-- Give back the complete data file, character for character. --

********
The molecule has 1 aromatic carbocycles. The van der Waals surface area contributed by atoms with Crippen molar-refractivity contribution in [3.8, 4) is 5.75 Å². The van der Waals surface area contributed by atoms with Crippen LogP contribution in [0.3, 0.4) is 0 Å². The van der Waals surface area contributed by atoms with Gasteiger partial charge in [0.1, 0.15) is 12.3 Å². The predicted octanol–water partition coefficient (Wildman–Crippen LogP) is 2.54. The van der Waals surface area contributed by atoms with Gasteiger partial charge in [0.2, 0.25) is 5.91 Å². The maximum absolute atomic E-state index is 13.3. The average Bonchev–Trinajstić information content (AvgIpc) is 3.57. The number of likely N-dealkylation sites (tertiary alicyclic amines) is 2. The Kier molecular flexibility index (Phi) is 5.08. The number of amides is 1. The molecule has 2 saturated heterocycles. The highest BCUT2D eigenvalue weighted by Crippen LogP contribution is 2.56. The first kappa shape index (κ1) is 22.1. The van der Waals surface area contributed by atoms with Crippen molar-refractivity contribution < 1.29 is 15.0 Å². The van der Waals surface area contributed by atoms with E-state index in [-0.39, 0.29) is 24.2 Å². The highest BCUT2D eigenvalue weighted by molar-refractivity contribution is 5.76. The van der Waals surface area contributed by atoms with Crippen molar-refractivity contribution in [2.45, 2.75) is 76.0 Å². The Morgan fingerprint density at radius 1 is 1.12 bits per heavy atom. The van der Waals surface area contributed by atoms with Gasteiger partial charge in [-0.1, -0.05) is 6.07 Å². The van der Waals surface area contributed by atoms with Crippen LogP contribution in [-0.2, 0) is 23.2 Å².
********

The molecule has 1 aromatic carbocycles. The van der Waals surface area contributed by atoms with Crippen molar-refractivity contribution in [3.8, 4) is 5.75 Å². The van der Waals surface area contributed by atoms with Crippen LogP contribution in [0.3, 0.4) is 0 Å². The van der Waals surface area contributed by atoms with Gasteiger partial charge in [0.1, 0.15) is 12.3 Å². The predicted octanol–water partition coefficient (Wildman–Crippen LogP) is 2.54. The van der Waals surface area contributed by atoms with Gasteiger partial charge in [0.2, 0.25) is 5.91 Å². The maximum absolute atomic E-state index is 13.3. The average Bonchev–Trinajstić information content (AvgIpc) is 3.57. The number of likely N-dealkylation sites (tertiary alicyclic amines) is 2. The Kier molecular flexibility index (Phi) is 5.08. The number of amides is 1. The molecule has 2 saturated heterocycles. The highest BCUT2D eigenvalue weighted by Crippen LogP contribution is 2.56. The first kappa shape index (κ1) is 22.1. The van der Waals surface area contributed by atoms with Crippen molar-refractivity contribution < 1.29 is 15.0 Å². The van der Waals surface area contributed by atoms with E-state index in [-0.39, 0.29) is 24.2 Å². The highest BCUT2D eigenvalue weighted by molar-refractivity contribution is 5.76. The van der Waals surface area contributed by atoms with Crippen molar-refractivity contribution in [2.45, 2.75) is 76.0 Å². The Morgan fingerprint density at radius 1 is 1.12 bits per heavy atom. The van der Waals surface area contributed by atoms with Gasteiger partial charge in [-0.1, -0.05) is 6.07 Å². The van der Waals surface area contributed by atoms with Crippen LogP contribution in [-0.2, 0) is 23.2 Å².